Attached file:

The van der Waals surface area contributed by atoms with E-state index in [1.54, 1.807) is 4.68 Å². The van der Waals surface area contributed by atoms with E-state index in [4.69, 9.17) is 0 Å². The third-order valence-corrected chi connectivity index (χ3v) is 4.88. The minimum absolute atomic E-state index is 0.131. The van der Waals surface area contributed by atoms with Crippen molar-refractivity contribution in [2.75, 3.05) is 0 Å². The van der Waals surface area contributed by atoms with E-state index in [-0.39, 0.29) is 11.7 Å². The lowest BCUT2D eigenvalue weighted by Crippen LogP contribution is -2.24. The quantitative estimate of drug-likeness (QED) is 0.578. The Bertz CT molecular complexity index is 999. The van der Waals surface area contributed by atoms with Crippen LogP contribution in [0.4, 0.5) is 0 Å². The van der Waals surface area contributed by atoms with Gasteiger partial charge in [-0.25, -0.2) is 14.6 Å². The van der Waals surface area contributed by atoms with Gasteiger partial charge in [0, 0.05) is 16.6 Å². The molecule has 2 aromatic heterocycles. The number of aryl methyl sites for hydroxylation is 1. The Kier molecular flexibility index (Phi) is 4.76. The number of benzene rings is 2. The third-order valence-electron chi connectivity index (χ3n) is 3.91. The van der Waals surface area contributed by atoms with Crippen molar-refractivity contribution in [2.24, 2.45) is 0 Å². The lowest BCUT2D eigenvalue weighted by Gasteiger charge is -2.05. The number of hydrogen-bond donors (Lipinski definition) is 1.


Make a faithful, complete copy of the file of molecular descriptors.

The van der Waals surface area contributed by atoms with E-state index in [1.54, 1.807) is 4.68 Å². The van der Waals surface area contributed by atoms with E-state index in [4.69, 9.17) is 0 Å². The third-order valence-corrected chi connectivity index (χ3v) is 4.88. The minimum absolute atomic E-state index is 0.131. The van der Waals surface area contributed by atoms with Crippen molar-refractivity contribution in [2.75, 3.05) is 0 Å². The van der Waals surface area contributed by atoms with E-state index in [-0.39, 0.29) is 11.7 Å². The lowest BCUT2D eigenvalue weighted by Crippen LogP contribution is -2.24. The quantitative estimate of drug-likeness (QED) is 0.578. The Bertz CT molecular complexity index is 999. The van der Waals surface area contributed by atoms with Crippen LogP contribution in [0.4, 0.5) is 0 Å². The van der Waals surface area contributed by atoms with Gasteiger partial charge in [-0.25, -0.2) is 14.6 Å². The van der Waals surface area contributed by atoms with Gasteiger partial charge in [0, 0.05) is 16.6 Å². The molecule has 2 aromatic heterocycles. The number of aryl methyl sites for hydroxylation is 1. The Kier molecular flexibility index (Phi) is 4.76. The number of benzene rings is 2. The third-order valence-electron chi connectivity index (χ3n) is 3.91. The van der Waals surface area contributed by atoms with Crippen molar-refractivity contribution in [2.24, 2.45) is 0 Å². The lowest BCUT2D eigenvalue weighted by Gasteiger charge is -2.05. The number of hydrogen-bond donors (Lipinski definition) is 1.